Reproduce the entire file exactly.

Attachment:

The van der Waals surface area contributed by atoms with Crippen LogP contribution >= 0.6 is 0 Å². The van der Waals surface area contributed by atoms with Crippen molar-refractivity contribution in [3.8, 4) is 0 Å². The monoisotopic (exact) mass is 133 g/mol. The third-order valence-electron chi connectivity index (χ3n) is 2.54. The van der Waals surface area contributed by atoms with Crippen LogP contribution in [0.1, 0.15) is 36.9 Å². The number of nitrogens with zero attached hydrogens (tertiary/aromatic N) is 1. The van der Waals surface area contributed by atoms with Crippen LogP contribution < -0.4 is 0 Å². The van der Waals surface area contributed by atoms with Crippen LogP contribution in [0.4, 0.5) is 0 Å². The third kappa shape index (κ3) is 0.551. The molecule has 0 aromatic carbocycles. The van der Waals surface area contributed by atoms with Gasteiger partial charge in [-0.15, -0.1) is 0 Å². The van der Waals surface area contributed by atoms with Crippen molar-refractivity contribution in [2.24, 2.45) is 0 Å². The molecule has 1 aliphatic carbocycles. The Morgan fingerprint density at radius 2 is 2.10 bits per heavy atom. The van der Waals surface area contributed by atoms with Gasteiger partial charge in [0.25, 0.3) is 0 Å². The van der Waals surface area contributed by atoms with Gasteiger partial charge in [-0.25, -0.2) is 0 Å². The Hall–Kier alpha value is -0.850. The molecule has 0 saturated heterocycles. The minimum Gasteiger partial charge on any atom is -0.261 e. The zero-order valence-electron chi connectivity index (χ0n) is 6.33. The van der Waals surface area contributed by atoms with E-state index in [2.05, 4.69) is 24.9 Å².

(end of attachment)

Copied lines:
The van der Waals surface area contributed by atoms with Crippen LogP contribution >= 0.6 is 0 Å². The van der Waals surface area contributed by atoms with Crippen molar-refractivity contribution in [3.8, 4) is 0 Å². The monoisotopic (exact) mass is 133 g/mol. The third-order valence-electron chi connectivity index (χ3n) is 2.54. The van der Waals surface area contributed by atoms with Crippen LogP contribution in [0.1, 0.15) is 36.9 Å². The number of nitrogens with zero attached hydrogens (tertiary/aromatic N) is 1. The van der Waals surface area contributed by atoms with Crippen LogP contribution < -0.4 is 0 Å². The van der Waals surface area contributed by atoms with Crippen LogP contribution in [0.4, 0.5) is 0 Å². The third kappa shape index (κ3) is 0.551. The molecule has 0 aromatic carbocycles. The van der Waals surface area contributed by atoms with Gasteiger partial charge in [-0.15, -0.1) is 0 Å². The van der Waals surface area contributed by atoms with Crippen molar-refractivity contribution in [2.24, 2.45) is 0 Å². The molecule has 1 aliphatic carbocycles. The Morgan fingerprint density at radius 2 is 2.10 bits per heavy atom. The van der Waals surface area contributed by atoms with Gasteiger partial charge in [0.25, 0.3) is 0 Å². The van der Waals surface area contributed by atoms with Gasteiger partial charge in [-0.25, -0.2) is 0 Å². The Hall–Kier alpha value is -0.850. The molecule has 0 saturated heterocycles. The minimum Gasteiger partial charge on any atom is -0.261 e. The zero-order valence-electron chi connectivity index (χ0n) is 6.33. The van der Waals surface area contributed by atoms with E-state index in [2.05, 4.69) is 24.9 Å².